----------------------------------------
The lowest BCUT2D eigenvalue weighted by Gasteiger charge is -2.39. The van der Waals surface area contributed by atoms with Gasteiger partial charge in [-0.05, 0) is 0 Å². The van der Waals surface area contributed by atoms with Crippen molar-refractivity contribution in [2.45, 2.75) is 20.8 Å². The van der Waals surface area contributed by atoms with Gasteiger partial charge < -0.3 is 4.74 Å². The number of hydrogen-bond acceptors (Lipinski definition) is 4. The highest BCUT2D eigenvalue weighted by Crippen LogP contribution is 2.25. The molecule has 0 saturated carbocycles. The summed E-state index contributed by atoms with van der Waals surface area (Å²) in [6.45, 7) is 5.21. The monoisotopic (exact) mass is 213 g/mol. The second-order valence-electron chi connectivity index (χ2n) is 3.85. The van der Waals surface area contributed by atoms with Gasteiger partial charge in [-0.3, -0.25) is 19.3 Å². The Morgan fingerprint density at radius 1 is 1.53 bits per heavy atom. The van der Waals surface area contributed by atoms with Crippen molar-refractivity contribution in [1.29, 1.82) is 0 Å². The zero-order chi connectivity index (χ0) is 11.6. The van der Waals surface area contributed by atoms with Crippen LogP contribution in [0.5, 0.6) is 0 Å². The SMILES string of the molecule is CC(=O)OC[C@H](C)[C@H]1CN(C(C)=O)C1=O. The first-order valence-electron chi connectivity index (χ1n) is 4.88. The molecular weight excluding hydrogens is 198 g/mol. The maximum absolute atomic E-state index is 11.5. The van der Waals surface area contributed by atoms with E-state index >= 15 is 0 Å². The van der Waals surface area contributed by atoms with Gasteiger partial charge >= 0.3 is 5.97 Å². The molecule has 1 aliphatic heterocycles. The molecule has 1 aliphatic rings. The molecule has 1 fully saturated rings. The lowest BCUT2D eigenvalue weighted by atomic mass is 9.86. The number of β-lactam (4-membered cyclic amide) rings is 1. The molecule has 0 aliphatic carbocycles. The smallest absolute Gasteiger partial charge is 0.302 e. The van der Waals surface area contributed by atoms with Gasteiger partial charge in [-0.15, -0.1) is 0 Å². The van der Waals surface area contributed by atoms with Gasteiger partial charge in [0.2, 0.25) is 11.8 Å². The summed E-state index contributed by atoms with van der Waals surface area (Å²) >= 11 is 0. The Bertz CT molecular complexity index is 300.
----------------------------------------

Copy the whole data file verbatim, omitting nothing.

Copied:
The lowest BCUT2D eigenvalue weighted by Gasteiger charge is -2.39. The van der Waals surface area contributed by atoms with Gasteiger partial charge in [-0.05, 0) is 0 Å². The van der Waals surface area contributed by atoms with Crippen molar-refractivity contribution in [2.45, 2.75) is 20.8 Å². The van der Waals surface area contributed by atoms with Gasteiger partial charge < -0.3 is 4.74 Å². The number of hydrogen-bond acceptors (Lipinski definition) is 4. The highest BCUT2D eigenvalue weighted by Crippen LogP contribution is 2.25. The molecule has 0 saturated carbocycles. The summed E-state index contributed by atoms with van der Waals surface area (Å²) in [6.45, 7) is 5.21. The monoisotopic (exact) mass is 213 g/mol. The second-order valence-electron chi connectivity index (χ2n) is 3.85. The van der Waals surface area contributed by atoms with Gasteiger partial charge in [-0.3, -0.25) is 19.3 Å². The Morgan fingerprint density at radius 1 is 1.53 bits per heavy atom. The van der Waals surface area contributed by atoms with Crippen molar-refractivity contribution in [1.29, 1.82) is 0 Å². The zero-order chi connectivity index (χ0) is 11.6. The van der Waals surface area contributed by atoms with Crippen LogP contribution in [0.5, 0.6) is 0 Å². The SMILES string of the molecule is CC(=O)OC[C@H](C)[C@H]1CN(C(C)=O)C1=O. The first-order valence-electron chi connectivity index (χ1n) is 4.88. The molecular weight excluding hydrogens is 198 g/mol. The maximum absolute atomic E-state index is 11.5. The van der Waals surface area contributed by atoms with E-state index >= 15 is 0 Å². The van der Waals surface area contributed by atoms with Gasteiger partial charge >= 0.3 is 5.97 Å². The molecule has 1 aliphatic heterocycles. The molecule has 1 aliphatic rings. The molecule has 1 fully saturated rings. The lowest BCUT2D eigenvalue weighted by atomic mass is 9.86. The number of β-lactam (4-membered cyclic amide) rings is 1. The molecule has 0 aliphatic carbocycles. The smallest absolute Gasteiger partial charge is 0.302 e. The van der Waals surface area contributed by atoms with Gasteiger partial charge in [-0.15, -0.1) is 0 Å². The van der Waals surface area contributed by atoms with Gasteiger partial charge in [0.2, 0.25) is 11.8 Å². The summed E-state index contributed by atoms with van der Waals surface area (Å²) >= 11 is 0. The Bertz CT molecular complexity index is 300.